Most Carey biographers have seen her as a millstone around his neck — one of the many trials besetting his heroic mis­sion. But he had gone by choice, and fulfilled his own calling, while she was there against her will. It is debatable who was a millstone to whom.

KRISHNA PAL was Carey’s first Hindu convert. He was a car­penter who came to the mission to have his dis­located shoulder fixed, took away a tract, and returned for Bible studies. He was baptised in 1800. This meant that there were seven years of sowing before the first harvest, but, over the next 21 years, they baptised 1400 adults.

Carey translated the Bible into six languages, and parts of it into 29 others. He wrote grammars and dictionaries for six lan­guages, and worked on a polyglot diction­ary, destroyed in a fire.

Even while his mission was illegal, he was employed by the East India Company as Professor of Sanskrit, Marathi, and Bengali. He was an avid botanist, and several Indian plants have been named after him.

Carey was not generally interested in trying to conform Indian culture to European norms, but he did cam­paign against suttee, the burning of widows, and was instrumental in its being outlawed in 1829. He taught that Indian Christians must renounce the caste system, and was also keen on what he called “the form­ing of our native brethren to useful­ness”, and passing on the mission to Indian believers as soon as possible.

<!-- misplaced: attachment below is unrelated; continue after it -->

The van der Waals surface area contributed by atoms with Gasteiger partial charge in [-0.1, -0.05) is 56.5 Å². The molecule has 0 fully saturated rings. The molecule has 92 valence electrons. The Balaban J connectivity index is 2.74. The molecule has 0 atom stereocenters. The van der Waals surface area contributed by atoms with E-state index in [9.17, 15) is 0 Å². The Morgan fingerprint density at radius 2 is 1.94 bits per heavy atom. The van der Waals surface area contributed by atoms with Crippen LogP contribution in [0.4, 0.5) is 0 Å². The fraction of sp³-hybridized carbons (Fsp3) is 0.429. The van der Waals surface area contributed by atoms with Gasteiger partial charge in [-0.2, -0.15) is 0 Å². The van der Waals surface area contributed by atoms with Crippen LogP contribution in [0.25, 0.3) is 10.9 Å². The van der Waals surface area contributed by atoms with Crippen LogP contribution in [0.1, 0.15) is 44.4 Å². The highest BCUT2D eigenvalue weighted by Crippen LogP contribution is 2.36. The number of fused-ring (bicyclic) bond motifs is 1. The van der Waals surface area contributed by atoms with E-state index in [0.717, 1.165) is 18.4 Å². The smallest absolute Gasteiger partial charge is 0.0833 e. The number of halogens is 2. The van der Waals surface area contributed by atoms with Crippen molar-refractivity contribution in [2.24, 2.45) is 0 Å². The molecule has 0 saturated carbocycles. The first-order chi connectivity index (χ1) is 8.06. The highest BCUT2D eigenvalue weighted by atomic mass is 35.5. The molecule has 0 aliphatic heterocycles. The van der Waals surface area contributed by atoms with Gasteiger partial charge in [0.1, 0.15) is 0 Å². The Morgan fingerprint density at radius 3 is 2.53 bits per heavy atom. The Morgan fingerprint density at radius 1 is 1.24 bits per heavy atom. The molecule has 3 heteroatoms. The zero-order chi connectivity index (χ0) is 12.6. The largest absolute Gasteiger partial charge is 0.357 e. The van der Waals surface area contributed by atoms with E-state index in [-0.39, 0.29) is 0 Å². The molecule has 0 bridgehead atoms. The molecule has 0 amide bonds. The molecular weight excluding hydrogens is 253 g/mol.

He founded a secular college in Serampore (which continues today) to teach Christian and Hindu stu­dents “Eastern Literature and Euro­pean Science”. He respectfully engaged with Indian culture, and courted criticism by translating the Hindu epic Ramayana into English.

By 1817, the Baptists had founded 103 free schools, which taught Chris­tianity alongside the three Rs.

CAREY’s approach, said Bishop Stephen Neill, the Anglican his­torian of mis­sions, was “extra­ordinarily in­depen­dent and modern”. His Baptist ecclesiology allowed him easily and quickly to start new branches of an inter­national communion, which looked to no foreign hierarchy.

He had a genuine respect for Indian people and their culture, and told his son: “Cultivate the utmost friendship and cordiality with them, as your equals, and never let Euro­pean pride or superiority be felt by the natives in the mission-house in Rangoon.”

Where he is a less edifying ex­emplar is in the experience of his wife. Dorothy is a reminder that those who are called to make sacrifices for their faith sometimes end up making more of a sacrifice on behalf of others than they do for themselves.

Stephen Tomkins is contributing editor of Ship of Fools (www.shipoffools.com) and deputy editor of Third Way.